Twitter raises $200 million more from investors
Who knew 140 characters could be worth so much?
Twitter Inc., the social networking sensation, raised $200 million from investors Wednesday. That placed the value of the San Francisco Internet company at $3.7 billion, nearly four times its valuation a year ago.
Gartner Inc. analyst Ray Valdes said the valuation reflects rising investor interest in hot Internet companies.
“The valuation is not outlandish,” Valdes said. “It reflects their growth and the time we are in.”
Twitter, one of the Web’s most popular social networks and increasingly a pop culture phenomenon, lets users send 140-character messages, or tweets, to followers. It is the latest Internet company to attract a multibillion-dollar valuation and high-wattage interest. Google, the Internet search engine, recently offered to buy 2-year-old daily deal site Groupon for $6 billion but was turned down. Facebook Inc., which is privately owned, is valued at more than $40 billion by some estimates.
Twitter’s latest round of funding came from Silicon Valley venture capital firm Kleiner Perkins Caufield & Byers and other investors. It marked the second-largest venture capital deal this year. Twitter has now raised about $360 million.
The privately held company for months has been on the lips of nearly every technology investor as several, including Russian investment firm Digital Sky Technologies, tried to get a piece of the company. Investors track Twitter closely, buying shares on private marketplaces such as SecondMarket where they are trading for $18 and anticipating one day buying public shares of the company.
In a post on the company’s blog, Twitter Chief Executive Dick Costolo said two Silicon Valley veterans would join Twitter’s board: Mike McCue, chief executive of start-up Flipboard who sold a voice-recognition company to Microsoft Corp. for $800 million in 2007; and David Rosenblatt, who ran DoubleClick, an online advertising service that Google Inc. bought for $3.2 billion in 2008.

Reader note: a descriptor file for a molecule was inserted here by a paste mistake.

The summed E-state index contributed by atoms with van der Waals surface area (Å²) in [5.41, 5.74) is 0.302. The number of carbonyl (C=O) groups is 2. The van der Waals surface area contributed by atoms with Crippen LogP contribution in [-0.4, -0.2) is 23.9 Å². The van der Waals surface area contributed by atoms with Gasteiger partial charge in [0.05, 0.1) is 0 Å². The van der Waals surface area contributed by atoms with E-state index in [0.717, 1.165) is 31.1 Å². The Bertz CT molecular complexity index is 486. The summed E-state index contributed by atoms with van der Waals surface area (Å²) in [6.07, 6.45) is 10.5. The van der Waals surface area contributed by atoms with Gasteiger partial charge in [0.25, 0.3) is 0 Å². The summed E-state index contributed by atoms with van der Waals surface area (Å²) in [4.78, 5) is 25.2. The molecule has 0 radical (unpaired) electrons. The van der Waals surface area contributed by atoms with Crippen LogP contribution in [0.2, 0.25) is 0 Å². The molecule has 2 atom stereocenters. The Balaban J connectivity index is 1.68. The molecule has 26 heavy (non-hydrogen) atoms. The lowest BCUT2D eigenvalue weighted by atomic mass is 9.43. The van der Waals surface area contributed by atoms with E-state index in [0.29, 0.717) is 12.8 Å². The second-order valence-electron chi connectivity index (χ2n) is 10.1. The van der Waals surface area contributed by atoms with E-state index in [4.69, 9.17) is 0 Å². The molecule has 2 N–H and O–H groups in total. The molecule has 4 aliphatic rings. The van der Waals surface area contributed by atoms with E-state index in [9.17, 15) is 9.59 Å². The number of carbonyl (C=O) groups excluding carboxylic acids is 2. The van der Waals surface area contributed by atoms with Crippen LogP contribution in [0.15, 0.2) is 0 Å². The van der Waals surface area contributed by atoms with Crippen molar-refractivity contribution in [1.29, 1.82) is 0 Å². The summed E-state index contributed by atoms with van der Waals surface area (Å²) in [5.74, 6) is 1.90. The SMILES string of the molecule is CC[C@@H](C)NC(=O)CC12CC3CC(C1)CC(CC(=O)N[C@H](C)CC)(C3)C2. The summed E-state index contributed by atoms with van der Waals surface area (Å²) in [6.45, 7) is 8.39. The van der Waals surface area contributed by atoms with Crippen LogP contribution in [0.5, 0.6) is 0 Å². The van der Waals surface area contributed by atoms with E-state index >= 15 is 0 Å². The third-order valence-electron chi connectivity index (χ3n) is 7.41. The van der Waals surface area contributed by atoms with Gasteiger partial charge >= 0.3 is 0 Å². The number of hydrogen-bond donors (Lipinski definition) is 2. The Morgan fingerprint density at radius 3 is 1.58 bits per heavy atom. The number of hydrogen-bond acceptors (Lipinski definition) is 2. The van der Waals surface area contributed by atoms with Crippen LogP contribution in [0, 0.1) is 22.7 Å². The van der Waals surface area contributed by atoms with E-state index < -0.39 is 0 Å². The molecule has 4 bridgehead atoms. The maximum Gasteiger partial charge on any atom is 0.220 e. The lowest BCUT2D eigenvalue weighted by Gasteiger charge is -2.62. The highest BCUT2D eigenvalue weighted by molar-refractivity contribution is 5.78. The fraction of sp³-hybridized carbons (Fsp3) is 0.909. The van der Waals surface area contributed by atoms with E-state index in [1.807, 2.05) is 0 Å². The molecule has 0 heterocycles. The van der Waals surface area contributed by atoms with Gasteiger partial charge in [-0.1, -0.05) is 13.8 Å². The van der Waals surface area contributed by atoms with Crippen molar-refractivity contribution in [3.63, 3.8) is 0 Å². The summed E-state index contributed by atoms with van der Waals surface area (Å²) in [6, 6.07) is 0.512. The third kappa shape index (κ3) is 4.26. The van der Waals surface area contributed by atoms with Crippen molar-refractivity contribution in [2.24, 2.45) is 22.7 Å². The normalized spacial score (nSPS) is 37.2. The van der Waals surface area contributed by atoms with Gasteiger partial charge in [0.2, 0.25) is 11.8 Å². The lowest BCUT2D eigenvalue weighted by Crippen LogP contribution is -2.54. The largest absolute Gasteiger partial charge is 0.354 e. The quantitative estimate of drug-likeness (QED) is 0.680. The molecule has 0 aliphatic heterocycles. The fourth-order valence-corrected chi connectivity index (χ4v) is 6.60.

Twitter recently added former Netscape Communications executive Peter Currie, who heads an investment firm in San Francisco, to its board. Twitter now has eight directors to help guide the 350-person company, which is in a growth spurt, having added 220 staffers in the last year and building data centers to cope with its crushing traffic.
The moves come two months after the 4-year-old company handed the CEO job to Costolo, a seasoned executive who has focused on expanding advertising initiatives to help Twitter profit from its popularity and more than 175 million users. He replaced company co-founder Evan Williams, who is now focusing on product strategy.
In an interview this fall, Costolo said Twitter was taking a cautious and calculated approach to its business. “We’ve got a winner,” he said. “We just have to make sure we scale this the right way.”